Thursday, 1 April 2010
Judges and victims (and a doctor)
I find myself all a-tremble: this morning, after an absence of some ten years, my name appears in The Irish News. Not, alas, as a columnist (they’d sooner pluck out their eyeballs and chew them than allow that) but as someone mentioned in a letter to the editor. One Joseph McBride - who sees the need to prefix his name with ‘Dr’ - has denounced me as adopting ‘an attitude of supercilious condescension’ towards victims of clerical abuse. That’s because I suggested on a UTV Live programme a week or so ago that victims are not the people best fitted to pronounce on guilt or innocence of alleged offenders, let alone declare a fitting sentence.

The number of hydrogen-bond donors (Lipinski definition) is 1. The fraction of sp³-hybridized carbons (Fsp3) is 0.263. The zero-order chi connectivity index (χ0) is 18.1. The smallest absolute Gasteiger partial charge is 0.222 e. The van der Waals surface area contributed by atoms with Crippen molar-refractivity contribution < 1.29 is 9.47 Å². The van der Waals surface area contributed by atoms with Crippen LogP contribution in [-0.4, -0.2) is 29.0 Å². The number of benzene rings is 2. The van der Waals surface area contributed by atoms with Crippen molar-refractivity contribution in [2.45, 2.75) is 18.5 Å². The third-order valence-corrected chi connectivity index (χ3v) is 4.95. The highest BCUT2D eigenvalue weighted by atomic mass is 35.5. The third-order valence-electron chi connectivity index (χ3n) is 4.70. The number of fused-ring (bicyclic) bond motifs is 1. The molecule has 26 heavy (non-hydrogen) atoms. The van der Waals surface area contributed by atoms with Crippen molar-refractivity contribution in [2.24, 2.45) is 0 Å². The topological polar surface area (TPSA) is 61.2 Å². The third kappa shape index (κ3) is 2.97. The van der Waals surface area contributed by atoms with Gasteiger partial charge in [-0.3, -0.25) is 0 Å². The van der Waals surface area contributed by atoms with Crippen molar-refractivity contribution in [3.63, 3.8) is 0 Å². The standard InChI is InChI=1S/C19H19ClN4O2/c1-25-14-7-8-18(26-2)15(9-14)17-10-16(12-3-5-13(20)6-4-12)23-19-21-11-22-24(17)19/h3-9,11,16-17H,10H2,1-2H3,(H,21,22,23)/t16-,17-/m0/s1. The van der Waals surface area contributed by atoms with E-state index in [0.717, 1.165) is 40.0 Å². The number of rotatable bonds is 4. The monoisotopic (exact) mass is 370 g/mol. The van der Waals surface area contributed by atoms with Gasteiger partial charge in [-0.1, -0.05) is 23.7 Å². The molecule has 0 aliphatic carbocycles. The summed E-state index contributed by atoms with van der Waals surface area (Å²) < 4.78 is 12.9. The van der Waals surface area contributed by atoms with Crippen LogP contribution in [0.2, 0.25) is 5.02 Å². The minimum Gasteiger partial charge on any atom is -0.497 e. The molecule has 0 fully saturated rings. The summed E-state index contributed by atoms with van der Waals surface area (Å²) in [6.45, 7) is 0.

Well, Doc, maybe you were asleep or greasing the cat’s boil while the TV programme was on. My contention then and now is that objectivity, detachment are necessary for any rational judgement. If I were to accuse you of punching me on the nose and breaking it, would you be happy to see me also appear as a member of the jury? Or as judge in the case? To argue that victims of clerical abuse shouldn’t be involved in delivering a verdict or a sentence is so different from adopting an attitude of ‘supercilious condescension’ towards them, I'm baffled as to how or why my doctor friend has chosen to link the two. But maybe they didn’t teach basic logic at the medical school he attended.